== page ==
Johns Hopkins neurosurgeon Daniel Lubelski uses a case study to explain how decision-making tools can help guide treatment approaches for patients with spine tumors. The neurologic, oncologic, mechanical instability and systemic considerations (also known as NOMS) framework, which incorporates the spine instability neoplastic score (SINS), serves as a prediction tool that guides treatment decisions, reduces human bias and leads to better outcomes and greater success.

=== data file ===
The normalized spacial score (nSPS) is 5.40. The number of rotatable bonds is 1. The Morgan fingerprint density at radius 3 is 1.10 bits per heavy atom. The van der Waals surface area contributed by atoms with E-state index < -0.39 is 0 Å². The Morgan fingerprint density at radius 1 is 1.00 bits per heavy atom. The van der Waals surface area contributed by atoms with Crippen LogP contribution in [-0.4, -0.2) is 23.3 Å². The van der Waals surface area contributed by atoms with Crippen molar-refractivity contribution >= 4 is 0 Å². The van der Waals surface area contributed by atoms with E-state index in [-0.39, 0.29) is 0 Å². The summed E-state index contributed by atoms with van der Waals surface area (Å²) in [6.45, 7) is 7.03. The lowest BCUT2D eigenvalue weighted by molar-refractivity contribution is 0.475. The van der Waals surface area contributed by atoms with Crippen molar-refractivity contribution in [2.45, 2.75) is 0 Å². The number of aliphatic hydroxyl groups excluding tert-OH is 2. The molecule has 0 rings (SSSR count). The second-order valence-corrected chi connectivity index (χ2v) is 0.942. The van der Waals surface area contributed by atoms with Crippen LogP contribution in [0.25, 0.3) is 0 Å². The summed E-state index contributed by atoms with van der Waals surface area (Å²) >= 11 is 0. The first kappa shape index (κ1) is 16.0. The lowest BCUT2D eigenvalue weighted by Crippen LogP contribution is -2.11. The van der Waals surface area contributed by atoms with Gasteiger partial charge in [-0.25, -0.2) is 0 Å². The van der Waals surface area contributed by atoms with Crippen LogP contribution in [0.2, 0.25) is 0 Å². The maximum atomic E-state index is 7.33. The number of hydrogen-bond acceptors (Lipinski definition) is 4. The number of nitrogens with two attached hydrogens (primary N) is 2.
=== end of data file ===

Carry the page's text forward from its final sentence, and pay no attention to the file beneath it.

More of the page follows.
Hi, I'm Daniel Lubelski. I'm the director of spine tumor neurosurgery at Johns Hopkins University. Today, I'm going to be talking about why decision making tools and prediction tools in spine tumor neurosurgery is important. I'll start with a recent case that came to my attention. It was a 72 year old man who came in with urinary dysfunction, severe back pain and loss of ability to ambulate. Over the past two weeks, it came to my attention. And the question was, what should we do? The MRI showed a spine tumor that was significantly compressing the spinal cord. And the question is, how do we approach this? So the first thing we think about is the NOMS framework. No MS N stands for neurologic. We think about. Is there any neurological dysfunction? Is there myelopathy signs of cord compression? Is there ridiculed and how do we treat it to help prevent further loss of function? In this case, the patient had loss of ability to ambulate and was clearly myelopathic, which suggests an urgent indication to operate. The oncologic factors are important as well in spine tumor neurosurgery. It's important to understand what are the tumor types that are radiosensitive versus radio resistant. When we think about radio resistant tumors, we think about the need for separating the tumor from the spinal cord. Before continuing with further treatment like radiation and stereotactic radiation. In radio sensitive tumors oftentimes we could get them to urgent conventional radiation and allow for the tumor to be treated without the need for invasive surgical operations. The M component is very important as well. The M is the mechanical instability, is there a mechanical instability, is there was the structural integrity of the spine compromised by this tumor? And the way we think about that is using another acronym called the sins score. The spine instability neoplastic score tells us whether there is that compromise. It takes into consideration factors like whether it's junctional, is it at the junction? Is it at the thoracolumbar junction? Whether the vertebral body height is compromised is their erosion of the anterior cortex and the posterior elements. And those factors together give us a score scores that help us guide whether this is an unstable injury or a stable injury, whether we need to stabilize with screws or not. And then the last factor that we think about is the s or the systemic considerations. Is this patient young and healthy or old and sickly? And how do we think about that in the context of whether or not this patient will tolerate surgery? And I think it's this last portion that often times stumps, clinicians and how do we know is this person too old or too sickly or whether the combination of factors make it worthwhile to pursue surgery or to pursue other interventions. At the end of the day, our goal is to provide the best quality of life and the best oncological outcomes for patients. And so we need to think about this. Now, how do we think about the s the systemic considerations? And this is when I'm going to talk about the prediction factors, the prediction tools, the decision making guides that help us understand this. If you think about how historically we've done it, we said I use my clinical acumen, my gestalt to understand is this patient too sick or healthy to pursue surgery? The problem is that has human biases that we now understand with large studies that we've conducted showing that human biases make us prone to error. The other factors to consider is well, why don't we use the evidence? What's published in the scientific literature? So I'll say if you are obese, you have a higher risk of infection. If you are old or frail, you have more risk factors. The problem is that's too broad. Even putting people in those large categories is difficult to understand because a young person may be obese, an old person may be very healthy and fit with minimal comorbidities. So it gets me to the prediction tools using statistical tools and analysis. We're able to look at our institutional data. We're able to put together all the variables and create a calculator where I could plug in an individual's unique data points and provide a unique individualized prediction score that tells us what is the risk of infection of need for rehabilitation, risks of needing blood transfusion and other types of risks. So putting that together using these specialized calculator tools, gives the clinician more information, gives the patient more information and ultimately lets us get catered tools and operations that are best for the individual to lead to better outcomes and more success. Most importantly, these tools while they are very powerful need to be used as adjuncts to come to an institution that has vast expertise, multidisciplinary conferences where people come together and discuss these numbers, discuss these predictions and use them in combination with the expertise here at Johns Hopkins, Spinal oncology. We have such multidisciplinary conferences. So every patient is reviewed, all decisions are using the specialized tools, using the data but also using the vast expertise and network that our hospital is able to offer.